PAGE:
Mainland manufacturing sector continues to cool

PUBLISHED : Tuesday, 24 May, 2011, 12:00am
UPDATED : Tuesday, 24 May, 2011, 12:00am


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The slowdown in mainland manufacturing gained momentum in May, easing inflationary pressure.

The monthly indicator, The Flash China Manufacturing Purchasing Managers' Index, compiled by HSBC/Markit and released a week before the announcement of the official PMI data, fell to a 10-month low of 51.1 from 51.8 in April.

The index's long-term average stands at 52.3.

A reading above 50 indicates expansion, while one below that threshold points to contraction.

'Cooling growth is not all bad news,' HSBC chief economist Qu Hongbin said yesterday. 'Policy focus is still tilted towards taming inflation in coming months.'

All but the employment sub-index of the PMI showed smaller growth. This indicated that manufacturers were reducing their inventories of finished goods as Beijing sought to slow the economy and factories suffered disruptions in the supply of components following the earthquake in Japan in March.

Some Hong Kong manufacturers have complained that power shortages in the Pearl River Delta could disrupt production and increase production costs. They say that in the Baoan district of Shenzhen there are compulsory blackouts as often as three days a week.

The growth in input and output prices slowed to their long-term average after hitting a record in the fourth quarter last year, signalling that commodity price inflation had began to lessen.

The input price sub-index hit its lowest level in nine months at 60.1 in May from 63.1 in April, while output prices registered a smaller slowdown, at 54.6 in May from 55.2 in April.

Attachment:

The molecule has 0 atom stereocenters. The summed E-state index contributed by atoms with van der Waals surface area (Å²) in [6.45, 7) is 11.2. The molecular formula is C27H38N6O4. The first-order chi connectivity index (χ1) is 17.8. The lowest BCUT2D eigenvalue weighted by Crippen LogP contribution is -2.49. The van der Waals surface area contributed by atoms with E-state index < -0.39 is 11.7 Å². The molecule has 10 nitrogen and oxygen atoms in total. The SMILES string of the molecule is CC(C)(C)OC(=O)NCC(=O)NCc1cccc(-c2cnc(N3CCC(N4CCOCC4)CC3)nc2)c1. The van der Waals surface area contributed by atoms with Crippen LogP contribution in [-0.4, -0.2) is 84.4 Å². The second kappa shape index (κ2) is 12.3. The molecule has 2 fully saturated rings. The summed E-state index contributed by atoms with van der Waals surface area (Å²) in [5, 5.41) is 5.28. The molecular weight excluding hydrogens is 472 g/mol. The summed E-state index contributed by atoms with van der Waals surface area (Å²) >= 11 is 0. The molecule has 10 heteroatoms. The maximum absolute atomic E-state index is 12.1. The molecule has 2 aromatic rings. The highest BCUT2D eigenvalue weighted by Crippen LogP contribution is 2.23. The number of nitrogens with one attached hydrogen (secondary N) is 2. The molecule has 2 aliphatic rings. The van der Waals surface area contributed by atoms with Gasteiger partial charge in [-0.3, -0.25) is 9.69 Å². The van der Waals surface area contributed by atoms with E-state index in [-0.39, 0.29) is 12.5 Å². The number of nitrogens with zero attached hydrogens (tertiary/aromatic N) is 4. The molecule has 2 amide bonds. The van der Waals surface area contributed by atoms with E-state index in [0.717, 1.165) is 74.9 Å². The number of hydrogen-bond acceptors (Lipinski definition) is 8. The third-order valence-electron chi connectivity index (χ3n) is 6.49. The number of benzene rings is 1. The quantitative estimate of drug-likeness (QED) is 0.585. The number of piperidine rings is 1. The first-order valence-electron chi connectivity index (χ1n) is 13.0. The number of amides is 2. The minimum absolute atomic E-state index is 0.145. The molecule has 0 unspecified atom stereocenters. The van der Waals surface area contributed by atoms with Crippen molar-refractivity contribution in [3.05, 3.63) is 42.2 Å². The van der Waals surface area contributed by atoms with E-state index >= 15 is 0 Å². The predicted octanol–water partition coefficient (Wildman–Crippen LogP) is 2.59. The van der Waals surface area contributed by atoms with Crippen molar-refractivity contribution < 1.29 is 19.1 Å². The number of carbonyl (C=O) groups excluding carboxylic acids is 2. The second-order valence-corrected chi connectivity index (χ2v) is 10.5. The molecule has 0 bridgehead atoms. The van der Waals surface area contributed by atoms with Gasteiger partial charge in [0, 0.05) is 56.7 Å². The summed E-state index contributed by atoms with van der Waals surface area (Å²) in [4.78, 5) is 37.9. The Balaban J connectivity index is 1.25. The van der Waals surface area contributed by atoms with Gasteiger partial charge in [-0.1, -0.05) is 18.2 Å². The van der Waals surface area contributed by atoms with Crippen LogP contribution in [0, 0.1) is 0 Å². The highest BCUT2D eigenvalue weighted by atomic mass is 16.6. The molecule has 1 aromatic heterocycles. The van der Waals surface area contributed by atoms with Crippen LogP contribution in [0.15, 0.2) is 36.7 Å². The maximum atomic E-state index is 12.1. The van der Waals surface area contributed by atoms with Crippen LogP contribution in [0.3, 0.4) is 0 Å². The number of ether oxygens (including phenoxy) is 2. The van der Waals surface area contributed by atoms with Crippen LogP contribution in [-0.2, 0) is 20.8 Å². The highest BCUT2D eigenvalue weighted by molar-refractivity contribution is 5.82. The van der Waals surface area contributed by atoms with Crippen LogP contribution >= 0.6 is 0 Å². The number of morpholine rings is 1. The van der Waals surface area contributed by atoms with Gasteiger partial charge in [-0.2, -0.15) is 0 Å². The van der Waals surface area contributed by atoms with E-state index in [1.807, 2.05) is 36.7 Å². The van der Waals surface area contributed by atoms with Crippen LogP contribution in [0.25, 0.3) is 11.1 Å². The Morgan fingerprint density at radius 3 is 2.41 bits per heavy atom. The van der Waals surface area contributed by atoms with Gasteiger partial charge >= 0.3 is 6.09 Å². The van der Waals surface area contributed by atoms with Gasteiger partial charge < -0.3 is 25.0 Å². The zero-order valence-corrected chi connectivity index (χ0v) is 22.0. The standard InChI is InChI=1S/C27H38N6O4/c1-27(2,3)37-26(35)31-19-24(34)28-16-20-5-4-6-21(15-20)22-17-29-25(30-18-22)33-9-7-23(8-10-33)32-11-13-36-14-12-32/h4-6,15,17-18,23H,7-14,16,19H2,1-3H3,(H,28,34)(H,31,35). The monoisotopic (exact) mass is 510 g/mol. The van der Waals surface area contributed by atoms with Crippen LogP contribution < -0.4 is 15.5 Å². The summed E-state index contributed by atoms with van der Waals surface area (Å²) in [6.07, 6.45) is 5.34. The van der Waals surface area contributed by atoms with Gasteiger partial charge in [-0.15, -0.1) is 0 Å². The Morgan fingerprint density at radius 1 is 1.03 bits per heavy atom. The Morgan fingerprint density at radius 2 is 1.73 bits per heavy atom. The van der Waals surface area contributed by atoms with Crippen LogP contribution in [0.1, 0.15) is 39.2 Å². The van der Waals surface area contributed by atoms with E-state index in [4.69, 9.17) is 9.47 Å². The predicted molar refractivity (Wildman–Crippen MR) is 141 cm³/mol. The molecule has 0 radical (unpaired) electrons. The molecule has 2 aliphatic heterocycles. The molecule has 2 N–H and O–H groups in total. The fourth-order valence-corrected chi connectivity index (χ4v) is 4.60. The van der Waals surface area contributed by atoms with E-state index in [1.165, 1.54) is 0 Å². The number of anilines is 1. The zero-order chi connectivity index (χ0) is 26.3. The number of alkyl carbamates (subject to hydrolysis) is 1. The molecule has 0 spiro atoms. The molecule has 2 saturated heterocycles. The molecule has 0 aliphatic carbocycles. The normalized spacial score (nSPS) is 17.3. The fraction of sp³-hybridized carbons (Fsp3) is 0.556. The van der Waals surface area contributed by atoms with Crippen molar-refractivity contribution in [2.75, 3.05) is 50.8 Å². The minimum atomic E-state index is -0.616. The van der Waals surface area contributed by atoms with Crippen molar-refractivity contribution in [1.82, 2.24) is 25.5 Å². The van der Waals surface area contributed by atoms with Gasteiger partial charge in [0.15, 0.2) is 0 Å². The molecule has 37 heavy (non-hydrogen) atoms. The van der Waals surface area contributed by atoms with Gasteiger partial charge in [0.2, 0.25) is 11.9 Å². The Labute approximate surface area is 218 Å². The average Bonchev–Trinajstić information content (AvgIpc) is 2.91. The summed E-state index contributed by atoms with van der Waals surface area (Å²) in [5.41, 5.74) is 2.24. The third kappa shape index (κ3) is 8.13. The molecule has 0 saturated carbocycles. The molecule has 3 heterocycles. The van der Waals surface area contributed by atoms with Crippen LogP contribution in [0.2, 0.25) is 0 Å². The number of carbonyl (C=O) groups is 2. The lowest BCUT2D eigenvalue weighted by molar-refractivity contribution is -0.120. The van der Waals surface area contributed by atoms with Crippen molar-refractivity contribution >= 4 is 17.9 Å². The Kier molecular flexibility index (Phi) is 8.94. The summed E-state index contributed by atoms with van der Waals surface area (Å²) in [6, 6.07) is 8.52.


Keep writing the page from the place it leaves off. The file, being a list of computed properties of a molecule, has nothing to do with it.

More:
Qu said the data suggested demand was strong enough for manufacturers to pass on some burden of higher input prices to merchandisers.

He dismissed market worries of an 'economic hard landing', saying the economy was still growing at 9.7 per cent in the first quarter.

Qu said he expected more increases in interest rates and the ratio of funds banks must set aside when lending.

The central bank, the People's Bank of China, raised the reserve requirement ratio for the fifth time this year on May 18 by 50 basis points to a record of 21 per cent for larger banks and 19 per cent for smaller banks.

Mizuho Securities Asia chief economist Shen Jianguang said there was room for two more rounds of rises in the reserve ratio and for interest rates.

He added that consumer price inflation could hit 5.5 per cent this month compared with 5.3 per cent in April, citing a sharp rise in weekly food price data compiled by the ministries of commerce and agriculture. Grain and pork prices rose the sharpest earlier this month.

The Flash index is based on about 90 per cent of the monthly PMI survey responses of about 400 manufacturers around the mainland.


The value, in US dollars, of mainland manufacturing in 2009 from the latest UN figures, making it the world No 2 behind the US